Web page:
Easton unveils $32.2 million budget
Earned income tax increase eyed to fill $800,000 gap
Workers, not property owners, will see taxes increase by two-tenths of one percent under the 2014 City of Easton budget proposed by Mayor Sal Panto Jr. Tuesday night.
The proposed tax hike would mean another $100 a year for a family earning $50,000 annually, Panto said. If that same family participates in the city’s recycling program, which rewards participants with a $33 “rebate,” then it would be looking at a $67 increase in city expenses for the year, Panto said.
Compared with where the city was financially several years ago, Panto said Easton’s recovery has been “nothing short of amazing,” and cited increased business tax revenues, gambling revenues from the Sands Casino Resort in Bethlehem and effective management of the city’s finances as the reason why Easton has been able to “stare down any tax or fee increases since 2009.”
Difficult decisions remain down the road this year and in the years ahead, the mayor said. He referred to two potentially hot-button issues: the possible closing of fire stations and swimming pools.
“The tough decisions come when we have to make decisions like ‘Do we keep pools open if no one uses them and our non-user residents subsidize by more than $100,000 per year?’,” Panto said.
Panto also asked: “Do we maintain three firehouses in a four-square mile area?”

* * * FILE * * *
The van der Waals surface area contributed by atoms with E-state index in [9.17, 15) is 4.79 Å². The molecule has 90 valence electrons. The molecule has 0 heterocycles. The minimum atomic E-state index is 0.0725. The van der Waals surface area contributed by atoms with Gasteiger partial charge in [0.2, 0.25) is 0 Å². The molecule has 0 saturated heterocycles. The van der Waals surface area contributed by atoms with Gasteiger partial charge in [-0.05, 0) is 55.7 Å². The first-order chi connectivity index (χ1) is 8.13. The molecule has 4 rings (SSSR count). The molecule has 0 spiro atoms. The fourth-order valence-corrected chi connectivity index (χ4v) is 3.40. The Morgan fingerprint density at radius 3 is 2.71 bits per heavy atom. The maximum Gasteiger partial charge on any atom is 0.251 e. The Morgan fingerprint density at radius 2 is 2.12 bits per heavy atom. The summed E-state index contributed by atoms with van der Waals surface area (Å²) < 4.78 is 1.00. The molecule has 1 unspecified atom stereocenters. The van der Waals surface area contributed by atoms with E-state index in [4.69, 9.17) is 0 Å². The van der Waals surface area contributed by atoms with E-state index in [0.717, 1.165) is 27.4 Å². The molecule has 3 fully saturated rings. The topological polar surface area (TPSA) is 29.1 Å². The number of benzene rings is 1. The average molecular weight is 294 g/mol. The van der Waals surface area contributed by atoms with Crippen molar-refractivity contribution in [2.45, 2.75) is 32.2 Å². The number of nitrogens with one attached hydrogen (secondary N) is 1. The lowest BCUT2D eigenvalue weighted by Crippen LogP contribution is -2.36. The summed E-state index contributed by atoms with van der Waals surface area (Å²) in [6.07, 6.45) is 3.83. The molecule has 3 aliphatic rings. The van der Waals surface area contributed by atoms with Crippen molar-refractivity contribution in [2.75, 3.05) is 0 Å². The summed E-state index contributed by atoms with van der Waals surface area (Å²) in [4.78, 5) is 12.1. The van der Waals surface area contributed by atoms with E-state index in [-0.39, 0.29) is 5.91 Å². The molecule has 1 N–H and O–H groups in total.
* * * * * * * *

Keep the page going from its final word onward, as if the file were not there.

“These questions and more will have to be asked again and again in the near future, maybe as early as next year,” Panto said.
Rising health-care costs were the biggest problems in balancing the budget, Panto said.
City Council recently approved the transfer of $1 million from its health-care reserve fund to the current year health-care operating fund. Without providing any details, Panto said the city’s health-care costs have been experiencing “tremendous increases due to some unfortunate situations.”
On a more upbeat note, Panto said 2014 should be a “banner year for development” in the city. He referred to the Silk Mill project, the new City Hall and transportation center, and Lafayette College’s new downtown campus.
After reviewing the mayor’s proposed budget, council will hold public meetings on the 2014 spending plan
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